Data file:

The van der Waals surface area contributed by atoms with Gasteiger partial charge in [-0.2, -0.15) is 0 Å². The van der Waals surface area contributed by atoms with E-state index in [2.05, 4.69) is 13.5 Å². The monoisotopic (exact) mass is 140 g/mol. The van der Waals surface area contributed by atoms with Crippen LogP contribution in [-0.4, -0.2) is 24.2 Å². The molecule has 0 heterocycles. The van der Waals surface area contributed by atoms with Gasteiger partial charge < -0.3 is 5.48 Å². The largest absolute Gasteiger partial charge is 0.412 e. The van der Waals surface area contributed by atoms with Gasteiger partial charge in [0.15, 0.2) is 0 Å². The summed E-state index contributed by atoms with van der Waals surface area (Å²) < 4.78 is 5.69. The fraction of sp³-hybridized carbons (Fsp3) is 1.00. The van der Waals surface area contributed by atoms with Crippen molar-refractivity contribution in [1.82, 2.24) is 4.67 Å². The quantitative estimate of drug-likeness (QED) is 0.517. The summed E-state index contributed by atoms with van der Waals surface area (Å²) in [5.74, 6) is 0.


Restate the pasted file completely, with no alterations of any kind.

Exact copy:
The van der Waals surface area contributed by atoms with Gasteiger partial charge in [-0.2, -0.15) is 0 Å². The van der Waals surface area contributed by atoms with E-state index in [2.05, 4.69) is 13.5 Å². The monoisotopic (exact) mass is 140 g/mol. The van der Waals surface area contributed by atoms with Crippen LogP contribution in [-0.4, -0.2) is 24.2 Å². The molecule has 0 heterocycles. The van der Waals surface area contributed by atoms with Gasteiger partial charge < -0.3 is 5.48 Å². The largest absolute Gasteiger partial charge is 0.412 e. The van der Waals surface area contributed by atoms with Gasteiger partial charge in [0.15, 0.2) is 0 Å². The summed E-state index contributed by atoms with van der Waals surface area (Å²) < 4.78 is 5.69. The fraction of sp³-hybridized carbons (Fsp3) is 1.00. The van der Waals surface area contributed by atoms with Crippen molar-refractivity contribution in [1.82, 2.24) is 4.67 Å². The quantitative estimate of drug-likeness (QED) is 0.517. The summed E-state index contributed by atoms with van der Waals surface area (Å²) in [5.74, 6) is 0.